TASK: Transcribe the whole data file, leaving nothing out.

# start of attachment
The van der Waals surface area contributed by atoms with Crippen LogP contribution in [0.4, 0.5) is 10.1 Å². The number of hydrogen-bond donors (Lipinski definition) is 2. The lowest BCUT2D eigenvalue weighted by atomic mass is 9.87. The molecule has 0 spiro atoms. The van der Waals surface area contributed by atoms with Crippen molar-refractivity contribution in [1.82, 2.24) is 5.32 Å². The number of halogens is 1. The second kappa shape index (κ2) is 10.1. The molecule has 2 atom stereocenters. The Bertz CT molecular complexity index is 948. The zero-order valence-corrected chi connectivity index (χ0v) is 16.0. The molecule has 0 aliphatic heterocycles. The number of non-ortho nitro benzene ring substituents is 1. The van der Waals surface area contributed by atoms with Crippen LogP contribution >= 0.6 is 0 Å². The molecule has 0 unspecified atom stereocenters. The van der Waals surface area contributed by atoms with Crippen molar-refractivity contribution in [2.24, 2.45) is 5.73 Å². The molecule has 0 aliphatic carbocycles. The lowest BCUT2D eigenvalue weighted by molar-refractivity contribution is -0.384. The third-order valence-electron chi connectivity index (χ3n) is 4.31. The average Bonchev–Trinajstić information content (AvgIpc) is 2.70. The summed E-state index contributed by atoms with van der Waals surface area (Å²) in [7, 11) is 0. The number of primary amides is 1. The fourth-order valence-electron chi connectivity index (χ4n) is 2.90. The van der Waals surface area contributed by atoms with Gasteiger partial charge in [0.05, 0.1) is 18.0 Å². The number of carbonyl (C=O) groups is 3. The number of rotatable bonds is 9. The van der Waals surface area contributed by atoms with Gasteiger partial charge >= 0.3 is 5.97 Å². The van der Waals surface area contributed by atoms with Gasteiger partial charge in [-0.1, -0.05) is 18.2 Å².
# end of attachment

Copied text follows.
The van der Waals surface area contributed by atoms with Crippen LogP contribution in [0.4, 0.5) is 10.1 Å². The number of hydrogen-bond donors (Lipinski definition) is 2. The lowest BCUT2D eigenvalue weighted by atomic mass is 9.87. The molecule has 0 spiro atoms. The van der Waals surface area contributed by atoms with Crippen molar-refractivity contribution in [1.82, 2.24) is 5.32 Å². The number of halogens is 1. The second kappa shape index (κ2) is 10.1. The molecule has 2 atom stereocenters. The Bertz CT molecular complexity index is 948. The zero-order valence-corrected chi connectivity index (χ0v) is 16.0. The molecule has 0 aliphatic heterocycles. The number of non-ortho nitro benzene ring substituents is 1. The van der Waals surface area contributed by atoms with Crippen LogP contribution >= 0.6 is 0 Å². The molecule has 0 unspecified atom stereocenters. The van der Waals surface area contributed by atoms with Crippen molar-refractivity contribution in [2.24, 2.45) is 5.73 Å². The molecule has 0 aliphatic carbocycles. The lowest BCUT2D eigenvalue weighted by molar-refractivity contribution is -0.384. The third-order valence-electron chi connectivity index (χ3n) is 4.31. The average Bonchev–Trinajstić information content (AvgIpc) is 2.70. The summed E-state index contributed by atoms with van der Waals surface area (Å²) in [7, 11) is 0. The number of primary amides is 1. The fourth-order valence-electron chi connectivity index (χ4n) is 2.90. The van der Waals surface area contributed by atoms with Gasteiger partial charge in [0.05, 0.1) is 18.0 Å². The number of carbonyl (C=O) groups is 3. The number of rotatable bonds is 9. The van der Waals surface area contributed by atoms with Gasteiger partial charge >= 0.3 is 5.97 Å². The van der Waals surface area contributed by atoms with Gasteiger partial charge in [-0.1, -0.05) is 18.2 Å².